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BACKGROUND Sleep and anesthesia differ physiologically but produce a similar loss of responsiveness to environmental stimuli. Recent data suggest that neuronal networks active in naturally occurring sleep also play a role in the anesthetized state. Changes in the propensity to sleep may then modify the response to anesthetic agents. The authors tested the(More)
Ten patients with persistent insomnia were randomized in a double-blind design and the effects of 1-mg and 5-mg oral dosages of melatonin on the electroencephalogram-recorded sleep were examined. Subjects showed no changes in either the onset or duration of sleep, nor any effect on mood or alertness the following day. A significant increase in(More)
The relationship of sleep, circadian rhythms, and cognitive impairment in dementia patients is briefly reviewed. All-night sleep EEG data were collected in relatively young and relatively unimpaired patients with presumptive Alzheimer's disease and eight age-matched controls. Delta sleep time and Delta sleep % (Stages 3 and 4)--but not REM sleep(More)
The effect of several mental tasks on the spontaneous eye blink rate in 36 normals was examined. The blink rate during silence was 19.0 blinks/minute. This was significantly lower than the mean blink rate during speech (24.7 blinks/minute) and while listening to a paragraph to be memorized (27.6 blinks/minute). Reading reduced the blink rate to 12.3(More)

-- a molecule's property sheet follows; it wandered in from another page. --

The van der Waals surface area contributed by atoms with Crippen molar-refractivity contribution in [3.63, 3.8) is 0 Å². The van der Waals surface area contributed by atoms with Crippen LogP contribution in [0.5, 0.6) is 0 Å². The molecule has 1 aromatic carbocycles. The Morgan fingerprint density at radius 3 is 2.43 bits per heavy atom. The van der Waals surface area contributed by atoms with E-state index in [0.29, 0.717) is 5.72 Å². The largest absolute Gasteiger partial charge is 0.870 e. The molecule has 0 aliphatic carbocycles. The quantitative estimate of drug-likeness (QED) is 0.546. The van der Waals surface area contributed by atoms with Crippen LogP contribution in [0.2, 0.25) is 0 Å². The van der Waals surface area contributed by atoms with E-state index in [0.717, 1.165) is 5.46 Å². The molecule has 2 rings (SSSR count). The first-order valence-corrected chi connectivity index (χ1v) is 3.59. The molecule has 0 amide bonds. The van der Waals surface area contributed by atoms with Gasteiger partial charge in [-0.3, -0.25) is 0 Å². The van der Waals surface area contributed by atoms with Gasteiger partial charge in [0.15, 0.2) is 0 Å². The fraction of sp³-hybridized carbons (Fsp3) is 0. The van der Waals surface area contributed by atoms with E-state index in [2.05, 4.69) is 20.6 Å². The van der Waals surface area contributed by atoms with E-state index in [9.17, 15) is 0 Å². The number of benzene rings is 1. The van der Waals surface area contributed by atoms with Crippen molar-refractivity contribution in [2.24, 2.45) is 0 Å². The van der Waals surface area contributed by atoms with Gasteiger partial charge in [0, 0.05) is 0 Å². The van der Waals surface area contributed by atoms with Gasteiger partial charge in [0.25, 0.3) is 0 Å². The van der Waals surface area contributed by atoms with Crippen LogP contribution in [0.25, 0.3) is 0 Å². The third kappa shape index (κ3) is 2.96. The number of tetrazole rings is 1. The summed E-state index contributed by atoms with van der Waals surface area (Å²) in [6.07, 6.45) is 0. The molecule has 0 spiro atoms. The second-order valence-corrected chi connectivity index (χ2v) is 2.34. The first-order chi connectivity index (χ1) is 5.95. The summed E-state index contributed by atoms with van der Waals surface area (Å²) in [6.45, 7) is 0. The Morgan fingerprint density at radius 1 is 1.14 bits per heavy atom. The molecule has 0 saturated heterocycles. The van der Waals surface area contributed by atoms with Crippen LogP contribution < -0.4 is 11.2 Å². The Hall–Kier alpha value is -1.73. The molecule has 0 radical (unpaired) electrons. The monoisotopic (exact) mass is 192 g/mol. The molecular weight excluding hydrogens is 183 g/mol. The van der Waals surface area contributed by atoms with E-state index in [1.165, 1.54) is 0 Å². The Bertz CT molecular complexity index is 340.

Local rates of cerebral protein synthesis (ICPSleu) were determined with the autoradiographic L-[1-14C]leucine method in seven awake and seven asleep, adult rhesus monkeys conditioned to sleep in a restraining chair in a darkened, ventilated chamber while EEG, EOG, and EMG were monitored. Prior to the period of measurement all animals slept for 1-4 h.(More)
A number of paradoxes are apparent in the assessment and treatment of psychophysiological insomnia and sleep state misperception. Three of these paradoxes exist as discrepancies between polysomnographic (PSG) measures and the subjective impressions regarding sleep quality and quantity. The remaining incongruity exists largely within the objective domain. In(More)
The authors treated winter depression in 13 patients with typical seasonal affective disorder by extending the length of winter days with bright and dim light in the morning and evening in a balanced-order crossover study. Bright light had a marked antidepressant effect, whereas the dim light did not. This response could not be attributed to sleep(More)
While preliminary studies associated oleamide with sleep regulation, we now characterize the involvement of oleamide in sleep using a number of techniques. Peripheral administration of oleamide to rats dose dependently suppressed motor activity in the open field, with an ED50 of 17+/-1.5mg/kg for the decrease in distance traveled. Moreover, endogenous(More)